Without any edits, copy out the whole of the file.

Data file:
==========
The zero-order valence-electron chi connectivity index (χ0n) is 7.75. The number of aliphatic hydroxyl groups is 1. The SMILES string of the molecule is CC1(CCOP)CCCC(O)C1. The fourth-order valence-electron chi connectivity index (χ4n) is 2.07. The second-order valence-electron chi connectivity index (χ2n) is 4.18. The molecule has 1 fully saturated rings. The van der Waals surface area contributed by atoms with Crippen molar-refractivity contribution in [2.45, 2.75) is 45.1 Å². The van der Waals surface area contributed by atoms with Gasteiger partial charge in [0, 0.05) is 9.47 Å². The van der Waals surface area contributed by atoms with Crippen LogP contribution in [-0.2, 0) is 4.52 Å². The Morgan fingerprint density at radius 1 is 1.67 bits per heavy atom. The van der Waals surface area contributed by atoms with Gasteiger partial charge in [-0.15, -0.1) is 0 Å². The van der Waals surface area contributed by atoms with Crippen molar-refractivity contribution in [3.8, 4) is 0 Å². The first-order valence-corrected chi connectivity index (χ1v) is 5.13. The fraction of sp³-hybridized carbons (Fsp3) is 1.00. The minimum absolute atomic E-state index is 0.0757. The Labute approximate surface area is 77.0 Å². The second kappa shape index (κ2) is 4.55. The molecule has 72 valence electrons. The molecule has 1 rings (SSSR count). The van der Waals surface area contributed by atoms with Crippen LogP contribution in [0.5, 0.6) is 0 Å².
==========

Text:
The zero-order valence-electron chi connectivity index (χ0n) is 7.75. The number of aliphatic hydroxyl groups is 1. The SMILES string of the molecule is CC1(CCOP)CCCC(O)C1. The fourth-order valence-electron chi connectivity index (χ4n) is 2.07. The second-order valence-electron chi connectivity index (χ2n) is 4.18. The molecule has 1 fully saturated rings. The van der Waals surface area contributed by atoms with Crippen molar-refractivity contribution in [2.45, 2.75) is 45.1 Å². The van der Waals surface area contributed by atoms with Gasteiger partial charge in [0, 0.05) is 9.47 Å². The van der Waals surface area contributed by atoms with Crippen LogP contribution in [-0.2, 0) is 4.52 Å². The Morgan fingerprint density at radius 1 is 1.67 bits per heavy atom. The van der Waals surface area contributed by atoms with Gasteiger partial charge in [-0.15, -0.1) is 0 Å². The van der Waals surface area contributed by atoms with Crippen molar-refractivity contribution in [3.8, 4) is 0 Å². The first-order valence-corrected chi connectivity index (χ1v) is 5.13. The fraction of sp³-hybridized carbons (Fsp3) is 1.00. The minimum absolute atomic E-state index is 0.0757. The Labute approximate surface area is 77.0 Å². The second kappa shape index (κ2) is 4.55. The molecule has 72 valence electrons. The molecule has 1 rings (SSSR count). The van der Waals surface area contributed by atoms with Crippen LogP contribution in [0.5, 0.6) is 0 Å².